Friday, 5:00pm
8 March 2019

Figures that don’t add up

In Aotearoa New Zealand, Designers Speak (Up) is challenging the male-dominated awards system. By Catherine Griffiths

A new campaign aims to address the gender imbalance in New Zealand design, writes Catherine Griffiths. For the past two decades, the Designers Institute of New Zealand (DINZ) has awarded its top accolade, the Black Pin, 43 times: 40 men, 3 women.

In July 2018, DINZ announced its jury for the awards: nine convenors of juries to judge the nine main categories and various sub-categories, eight men, one woman. Of the jurors and convenors combined: 46 men, fifteen women. The jury for the Value of Design Award was made up of men only. Over the years, others have encouraged DINZ to address these issues, only to be pushed back.

Image from Action 40/3 protest on the evening of the Best Design Awards outside the venue. Photo: Michelle Jones.
Top: 1997–2018, 40/3 Black Pins poster, Catherine Griffiths, 2018.

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At this point, incensed (again), I decided to make protest posters. Each used information from the institute’s Best Design Awards website, including their brand typeface Untitled Sans and the spot colour purple. Annotated with details of the typeface used, the posters followed in the vein of my ongoing type / word-play series (see ‘The Brexit Series’).

I sent them out into the world via social media and the response was compelling. DINZ’s quick action response to ‘take charge’ of the issue by channelling enquiries back through the institute’s management made it necessary to publicly underline that this was no longer a private matter. We also recommended that the institute engage an independent and professional audit to review the structures and processes. The Spinoff, a New Zealand online news outlet, had me write about the posters, and our reach went nationwide. The Alphabettes published it on their site, and next thing it was international, a modest wildfire.

Where are the women?, Bryn Fenemor, 2018.

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The Thursday following the poster protest, DINZ had its AGM. In a hurried change to agenda, the issues were tabled. Graphic designer and letterer Sarah Maxey was announced as a 2018 Fellow, and later shared her tally of the DINZ membership: 1086 total, of whom 499 are women, just under half. Her accolade updated the Fellows (there’s a label!) to 52 men, nine women. Another poster?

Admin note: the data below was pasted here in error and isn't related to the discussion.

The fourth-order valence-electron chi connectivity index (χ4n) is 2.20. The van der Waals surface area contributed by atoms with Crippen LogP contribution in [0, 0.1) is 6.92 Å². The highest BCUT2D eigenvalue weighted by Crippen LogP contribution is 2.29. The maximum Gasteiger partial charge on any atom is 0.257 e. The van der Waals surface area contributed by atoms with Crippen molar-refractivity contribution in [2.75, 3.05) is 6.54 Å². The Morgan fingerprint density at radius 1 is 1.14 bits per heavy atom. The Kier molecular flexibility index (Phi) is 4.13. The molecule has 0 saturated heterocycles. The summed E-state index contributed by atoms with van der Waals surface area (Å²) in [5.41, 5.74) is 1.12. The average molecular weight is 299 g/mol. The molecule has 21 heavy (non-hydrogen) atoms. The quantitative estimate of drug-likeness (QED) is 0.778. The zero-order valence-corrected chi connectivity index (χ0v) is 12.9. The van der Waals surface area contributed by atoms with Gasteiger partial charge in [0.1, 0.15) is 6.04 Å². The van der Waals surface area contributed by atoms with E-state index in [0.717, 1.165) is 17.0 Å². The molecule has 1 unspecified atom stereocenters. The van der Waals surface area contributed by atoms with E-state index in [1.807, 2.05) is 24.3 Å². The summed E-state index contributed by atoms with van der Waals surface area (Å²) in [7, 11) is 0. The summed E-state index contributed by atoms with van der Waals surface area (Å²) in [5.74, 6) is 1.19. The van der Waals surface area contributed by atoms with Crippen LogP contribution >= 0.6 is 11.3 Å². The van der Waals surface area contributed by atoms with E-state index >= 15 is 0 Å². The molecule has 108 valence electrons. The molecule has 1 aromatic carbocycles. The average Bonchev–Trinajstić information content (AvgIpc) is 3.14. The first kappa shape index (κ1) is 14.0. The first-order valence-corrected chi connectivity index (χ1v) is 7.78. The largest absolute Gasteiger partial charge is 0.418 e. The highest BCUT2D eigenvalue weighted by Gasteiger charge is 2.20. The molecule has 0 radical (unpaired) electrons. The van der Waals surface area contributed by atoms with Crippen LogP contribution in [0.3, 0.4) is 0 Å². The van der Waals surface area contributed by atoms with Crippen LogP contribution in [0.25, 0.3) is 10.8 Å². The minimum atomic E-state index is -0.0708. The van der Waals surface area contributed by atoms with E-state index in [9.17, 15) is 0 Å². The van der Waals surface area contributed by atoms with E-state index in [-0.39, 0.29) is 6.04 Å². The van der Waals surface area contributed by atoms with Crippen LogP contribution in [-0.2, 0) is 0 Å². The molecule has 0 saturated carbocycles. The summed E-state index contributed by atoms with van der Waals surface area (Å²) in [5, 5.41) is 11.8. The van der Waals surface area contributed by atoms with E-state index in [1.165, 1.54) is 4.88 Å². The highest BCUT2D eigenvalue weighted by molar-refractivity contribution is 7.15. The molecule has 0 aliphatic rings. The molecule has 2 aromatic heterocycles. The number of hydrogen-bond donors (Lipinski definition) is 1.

We launched Designers Speak (Up) to provide a channel for both written and designed thought (the name is a play on Designers Speak, a series of lunchtime talks I’d organised in 2005). We initiated the Directory of Women Designers for Aotearoa New Zealand. Aotearoa is the Māori name for New Zealand.

And we organised a protest, Action 40/3, with Auckland Feminist Action, held outside the venue for the Best Design Awards ceremony – whose date coincided with the 125th anniversary of women’s suffrage in the country! That night, the John Britten Black Pin was awarded, one of two Black Pins awarded each year (usually, but not this round), to a male duo, making the score 45 men, three women.

25 Bros in a Row, Ella Sutherland, 2018.

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Detail of 25 Bros in a Row, Ella Sutherland, 2018.

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You might well ask who needs DINZ? Who needs the awards? Luke Wood, head of design at the University of Canterbury’s School of Fine Arts says he doesn’t give a hoot about either. But that misses the point. The design industry’s representative body (now claiming to be ‘Building the Best Design Community in the World’) and its award system are set up as gatekeeper. Women have been written out of Aotearoa New Zealand’s design history.

Action 40/3 protest.

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Jonty Valentine, head of design at Whitecliffe College of Arts and Design contributed to the Designers Speak (Up) blog with a series of pages from Designscape 38, published in July 1972, showing ‘the faces of design’ a nine-page profile of ‘NZ’s main practising designers’. Of the 64 designers profiled, only five are women, a percentage of 7.8 per cent, very close to the 40/3 ratio of the Best Awards’ Black Pin recipients. The gender imbalance is worse than in 1972.

To record the current landscape of women in design and give visibility to the unsung diversity of Aotearoa New Zealand design, Designers Speak (Up) is calling all designers, artists and educators from the Directory of Women Designers (not on? join up!) to design a poster using the medium to explore and address any social, cultural, or political issue of their choice.

2018 Best Design Awards Jury poster, Catherine Griffiths, 2018.

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Present Tense : Wahine Toi Aotearoa will present the posters in various forms, from printed to projected to published online over the course of an exhibition at Ramp Gallery in Kirikiriroa / Hamilton. All posters will be collected into the Designers Speak (Up) poster archive. A day of conversation and making – kōrero / kai / mahi – will be part of the programme.

A publication will document the project, and include written contributions to offer contextual discussion around the collective and ongoing exhibition as it journeys around the country through 2019. The project is an opportunity to give visibility to all women-identifying designers to be brave and speak up using the poster medium. It’s a space for myriad voices to be heard, supported and championed in the wholehearted, collective way that is the Designers Speak (Up) kaupapa / agenda.

2018 Best Design Awards, 9 categories, 9 convenors, 8 men, 1 woman, Bryn Fenemor, 2018.

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Catherine Griffiths, designer, typographer and educator, Auckland.

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